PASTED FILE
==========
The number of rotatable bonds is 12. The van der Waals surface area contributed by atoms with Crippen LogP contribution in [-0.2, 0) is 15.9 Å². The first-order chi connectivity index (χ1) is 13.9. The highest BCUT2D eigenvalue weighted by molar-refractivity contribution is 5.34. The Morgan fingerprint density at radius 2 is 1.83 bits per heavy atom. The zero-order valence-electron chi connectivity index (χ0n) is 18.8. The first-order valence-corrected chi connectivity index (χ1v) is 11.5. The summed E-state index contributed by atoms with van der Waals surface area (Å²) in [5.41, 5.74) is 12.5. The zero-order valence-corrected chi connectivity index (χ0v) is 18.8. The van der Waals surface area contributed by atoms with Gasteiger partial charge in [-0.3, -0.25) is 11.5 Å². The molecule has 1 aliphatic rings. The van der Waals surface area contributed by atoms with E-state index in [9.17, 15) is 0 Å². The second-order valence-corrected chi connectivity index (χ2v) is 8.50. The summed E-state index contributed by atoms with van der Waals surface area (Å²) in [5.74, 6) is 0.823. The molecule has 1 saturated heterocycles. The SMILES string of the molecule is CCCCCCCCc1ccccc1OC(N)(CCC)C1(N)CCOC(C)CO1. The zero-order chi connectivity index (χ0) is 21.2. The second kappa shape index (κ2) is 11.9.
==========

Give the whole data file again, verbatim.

The number of rotatable bonds is 12. The van der Waals surface area contributed by atoms with Crippen LogP contribution in [-0.2, 0) is 15.9 Å². The first-order chi connectivity index (χ1) is 13.9. The highest BCUT2D eigenvalue weighted by molar-refractivity contribution is 5.34. The Morgan fingerprint density at radius 2 is 1.83 bits per heavy atom. The zero-order valence-electron chi connectivity index (χ0n) is 18.8. The first-order valence-corrected chi connectivity index (χ1v) is 11.5. The summed E-state index contributed by atoms with van der Waals surface area (Å²) in [5.41, 5.74) is 12.5. The zero-order valence-corrected chi connectivity index (χ0v) is 18.8. The van der Waals surface area contributed by atoms with Gasteiger partial charge in [-0.3, -0.25) is 11.5 Å². The molecule has 1 aliphatic rings. The van der Waals surface area contributed by atoms with E-state index in [9.17, 15) is 0 Å². The second-order valence-corrected chi connectivity index (χ2v) is 8.50. The summed E-state index contributed by atoms with van der Waals surface area (Å²) in [5.74, 6) is 0.823. The molecule has 1 saturated heterocycles. The SMILES string of the molecule is CCCCCCCCc1ccccc1OC(N)(CCC)C1(N)CCOC(C)CO1. The zero-order chi connectivity index (χ0) is 21.2. The second kappa shape index (κ2) is 11.9.